Not Even Past is delighted to congratulate Sandy Chang and Gabrielle Esparza,the winners of the 2021 Lathrop and Perry prizes. The awards are for the best PhD dissertation (Lathrop) and MA thesis (Perry) in History at the University of Texas at Austin.
Lathrop Prize: Sandy Chang, “Across the South Seas: Gender, Intimacy, and Chinese Migration to British Malaya, 1877-1940“
Supervisor: Philippa Levine
Perry Prize: Gabrielle Esparza, “The Politics of Human Rights Prosecutions: Civil Military Relations during the Alfonsín Presidency, 1983-1989″
Supervisor: Jonathan Brown
For more on this groundbreaking research, see below:
Across the South Seas: Gender, Intimacy, and Chinese Migration to British Malaya, 1877-1939 (Sandy Chang)
Across the South Seas investigates how gender and sexuality shaped Chinese migration and settlement in British Malaya during Asia’s mobility revolution. Based on immigration records, court cases, trafficking files, and oral interviews, it traces the border-crossing journeys of over a million Chinese women and girls, who traveled as wives, domestic servants, and prostitutes. Although scholars have often argued that global Chinese migration was, historically, a predominantly masculine enterprise, this dissertation illuminates instead how women’s intimate labor networks served as linchpins that sustained the colonial Southeast Asian economy. From makeshift brothels in the tin-mining hinterlands to polygamous households in the port cities, migrant women engaged in adaptive labor strategies and intimate relations across the Malay Peninsula. By attending to the sexual, emotional, reproductive, and care work itinerant women provided, the study revises conventional histories of Chinese migration that have overlooked how women’s “invisible” labor knitted together transregional immigrant communities.
This dissertation weaves together the social history of migrant women with the politics of global border control. It argues that colonial anxieties about gender demographics, sexual economy, and the racial boundaries of “Chinese-ness” rendered Chinese women the primary targets of an emergent immigration regime. As such, they disproportionately bore the burden of new techniques of documentary control and surveillance at the border and beyond, as the colonial state simultaneously promoted their settlement and circumscribed their intimate relations and labor practices. While scholars of Asian American studies typically examine immigration through the transnational racial politics of Chinese exclusion, my work emphasizes how the logic of facilitation underpinned the British colonial immigration regime. Migration governance in British Malaya was, from the start, a gendered and sexual project aimed at managing prostitution, promoting marriage, and importing domestic laborers. This study contributes to the history of empires and Asian diasporas by showing how Chinese women’s mobility ultimately shaped the making of colonial borders in Southeast Asia.
The Politics of Human Rights Prosecutions: Civil Military Relations during the Alfonsín Presidency, 1983-1989 (Gabrielle Esparza)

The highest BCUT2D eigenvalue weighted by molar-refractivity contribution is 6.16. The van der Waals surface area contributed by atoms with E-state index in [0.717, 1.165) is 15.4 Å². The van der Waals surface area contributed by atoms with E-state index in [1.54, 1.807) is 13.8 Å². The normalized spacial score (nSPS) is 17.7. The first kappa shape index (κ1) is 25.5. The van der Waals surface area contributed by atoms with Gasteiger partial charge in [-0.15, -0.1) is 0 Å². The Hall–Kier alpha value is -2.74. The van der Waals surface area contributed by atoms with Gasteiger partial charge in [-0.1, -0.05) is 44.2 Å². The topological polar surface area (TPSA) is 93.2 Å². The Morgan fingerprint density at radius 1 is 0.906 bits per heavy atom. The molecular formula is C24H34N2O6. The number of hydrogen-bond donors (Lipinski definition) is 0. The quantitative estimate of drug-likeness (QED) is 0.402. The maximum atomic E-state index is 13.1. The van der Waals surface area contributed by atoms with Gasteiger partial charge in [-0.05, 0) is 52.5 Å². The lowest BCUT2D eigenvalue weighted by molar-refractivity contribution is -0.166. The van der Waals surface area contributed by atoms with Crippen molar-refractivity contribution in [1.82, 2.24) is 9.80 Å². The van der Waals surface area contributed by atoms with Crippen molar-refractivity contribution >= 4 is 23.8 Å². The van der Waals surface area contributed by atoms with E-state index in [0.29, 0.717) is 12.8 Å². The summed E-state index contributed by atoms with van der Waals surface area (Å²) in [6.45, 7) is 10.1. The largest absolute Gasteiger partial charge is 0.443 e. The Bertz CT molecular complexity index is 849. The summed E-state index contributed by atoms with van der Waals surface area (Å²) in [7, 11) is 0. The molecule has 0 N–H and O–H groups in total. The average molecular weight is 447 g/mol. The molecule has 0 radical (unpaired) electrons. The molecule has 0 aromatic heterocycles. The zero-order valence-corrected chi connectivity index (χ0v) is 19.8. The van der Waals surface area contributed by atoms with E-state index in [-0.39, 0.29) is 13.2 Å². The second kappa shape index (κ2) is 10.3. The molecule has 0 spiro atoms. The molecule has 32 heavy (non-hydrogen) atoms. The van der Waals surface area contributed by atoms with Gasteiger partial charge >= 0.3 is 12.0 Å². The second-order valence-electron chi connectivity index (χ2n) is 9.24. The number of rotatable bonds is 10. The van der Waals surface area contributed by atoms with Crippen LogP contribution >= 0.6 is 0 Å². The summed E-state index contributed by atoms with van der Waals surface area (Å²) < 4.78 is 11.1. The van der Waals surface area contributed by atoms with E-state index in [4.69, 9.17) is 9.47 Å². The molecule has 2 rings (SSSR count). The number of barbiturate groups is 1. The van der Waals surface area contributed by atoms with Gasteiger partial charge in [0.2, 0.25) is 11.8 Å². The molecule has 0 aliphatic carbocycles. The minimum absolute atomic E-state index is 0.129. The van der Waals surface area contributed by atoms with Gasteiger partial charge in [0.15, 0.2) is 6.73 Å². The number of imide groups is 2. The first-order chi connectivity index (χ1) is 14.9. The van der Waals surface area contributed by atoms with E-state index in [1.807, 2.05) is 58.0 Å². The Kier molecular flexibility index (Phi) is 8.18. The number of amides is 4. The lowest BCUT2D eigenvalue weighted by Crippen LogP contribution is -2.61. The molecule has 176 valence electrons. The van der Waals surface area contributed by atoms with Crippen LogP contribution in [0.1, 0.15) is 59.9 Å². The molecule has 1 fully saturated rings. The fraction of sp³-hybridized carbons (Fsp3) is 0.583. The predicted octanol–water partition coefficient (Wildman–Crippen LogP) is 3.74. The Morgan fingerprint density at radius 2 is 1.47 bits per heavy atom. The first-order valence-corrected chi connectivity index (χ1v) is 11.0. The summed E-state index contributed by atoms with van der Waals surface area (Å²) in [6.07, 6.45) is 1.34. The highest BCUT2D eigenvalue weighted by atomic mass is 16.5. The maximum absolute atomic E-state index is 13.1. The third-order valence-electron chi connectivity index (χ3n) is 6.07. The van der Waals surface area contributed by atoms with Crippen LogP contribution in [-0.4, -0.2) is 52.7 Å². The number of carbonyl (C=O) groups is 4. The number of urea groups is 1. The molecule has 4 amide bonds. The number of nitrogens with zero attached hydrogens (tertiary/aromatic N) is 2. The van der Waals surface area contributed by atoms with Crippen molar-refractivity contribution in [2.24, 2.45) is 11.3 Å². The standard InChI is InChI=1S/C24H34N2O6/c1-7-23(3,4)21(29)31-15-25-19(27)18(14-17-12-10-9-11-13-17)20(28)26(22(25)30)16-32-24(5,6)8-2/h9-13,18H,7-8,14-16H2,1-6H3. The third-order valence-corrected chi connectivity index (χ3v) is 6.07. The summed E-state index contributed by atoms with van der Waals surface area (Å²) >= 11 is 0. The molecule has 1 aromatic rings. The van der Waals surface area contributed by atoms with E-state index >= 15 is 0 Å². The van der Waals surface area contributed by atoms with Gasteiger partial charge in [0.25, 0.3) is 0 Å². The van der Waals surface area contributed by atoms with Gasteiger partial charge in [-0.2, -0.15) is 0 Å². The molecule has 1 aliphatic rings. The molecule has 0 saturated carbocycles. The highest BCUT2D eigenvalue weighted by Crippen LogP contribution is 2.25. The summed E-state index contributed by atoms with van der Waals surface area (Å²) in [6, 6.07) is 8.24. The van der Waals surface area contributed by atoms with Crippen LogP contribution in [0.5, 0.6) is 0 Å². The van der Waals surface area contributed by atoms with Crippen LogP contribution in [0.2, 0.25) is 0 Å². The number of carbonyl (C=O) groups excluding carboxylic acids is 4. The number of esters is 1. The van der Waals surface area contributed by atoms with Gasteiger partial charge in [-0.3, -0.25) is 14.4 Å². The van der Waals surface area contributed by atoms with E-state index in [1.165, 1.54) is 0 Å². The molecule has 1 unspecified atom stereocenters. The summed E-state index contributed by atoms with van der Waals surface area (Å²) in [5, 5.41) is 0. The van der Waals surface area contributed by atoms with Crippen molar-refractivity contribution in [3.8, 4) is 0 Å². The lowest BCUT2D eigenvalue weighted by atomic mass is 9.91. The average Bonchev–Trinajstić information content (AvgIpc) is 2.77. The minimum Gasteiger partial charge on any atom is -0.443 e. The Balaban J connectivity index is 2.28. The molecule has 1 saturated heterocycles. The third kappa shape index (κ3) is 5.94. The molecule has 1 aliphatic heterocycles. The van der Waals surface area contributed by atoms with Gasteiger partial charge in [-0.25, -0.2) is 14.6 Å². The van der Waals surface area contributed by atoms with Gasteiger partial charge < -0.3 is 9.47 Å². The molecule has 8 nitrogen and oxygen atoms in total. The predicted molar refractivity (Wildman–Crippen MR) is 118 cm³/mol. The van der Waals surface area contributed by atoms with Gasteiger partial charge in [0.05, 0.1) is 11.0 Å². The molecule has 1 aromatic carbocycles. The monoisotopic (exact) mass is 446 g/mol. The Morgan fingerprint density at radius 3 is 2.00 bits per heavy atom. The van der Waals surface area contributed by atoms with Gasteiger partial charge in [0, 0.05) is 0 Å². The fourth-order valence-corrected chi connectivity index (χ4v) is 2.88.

The Politics of Human Rights Prosecutions examines the evolution of President Raúl Alfonsín’s human rights policies from his candidacy to his presidency. Alfonsín’s election in 1983 followed Argentina’s most repressive dictatorship and marked the country’s return to democracy. This democratic transition occurred at the beginning of a wave of similar shifts from military to civilian rule throughout Latin America. As a result, the Argentine experience heavily influenced the transitional justice scholarship that emerged in the 1990s. Argentina pioneered new methods of addressing state sponsored human rights violations during Alfonsín’s administration. Never Again, the first published truth commission report became an international model, and more than thirty countries have followed Argentina’s example since 1983.
Alfonsín also ordered criminal prosecution of military generals for human rights violations. The trials respected legal codes and due process in order to demonstrate the law’s ability to address wrongdoing. Such efforts helped reestablish trust in judicial processes. These mechanisms applied early in Alfonsín’s term revolutionized the field of transitional justice, but the later years of his presidency limited this initial momentum toward accountability through the authorization of Full Stop and Due Obedience laws. Both measures, dictated under military pressure and insurrection, narrowed the scope of the trials in order to ensure democratic stability. President Alfonsín had dedicated himself to overcoming Argentina’s legacy of authoritarianism and emphasized democratization as the main goal of the country’s transition. No president had completed his or her mandate against the wishes of the armed forces since 1928. In light of these political realities, Alfonsín made prudent decisions to achieve his legislative goals without undermining democratic processes and institutions. This approach marked a clear break with the past and sought to model democratic governance. Alfonsín’s methods also demonstrated that democracy, even when producing complicated and uneven policy victories, had the power to address social problems.
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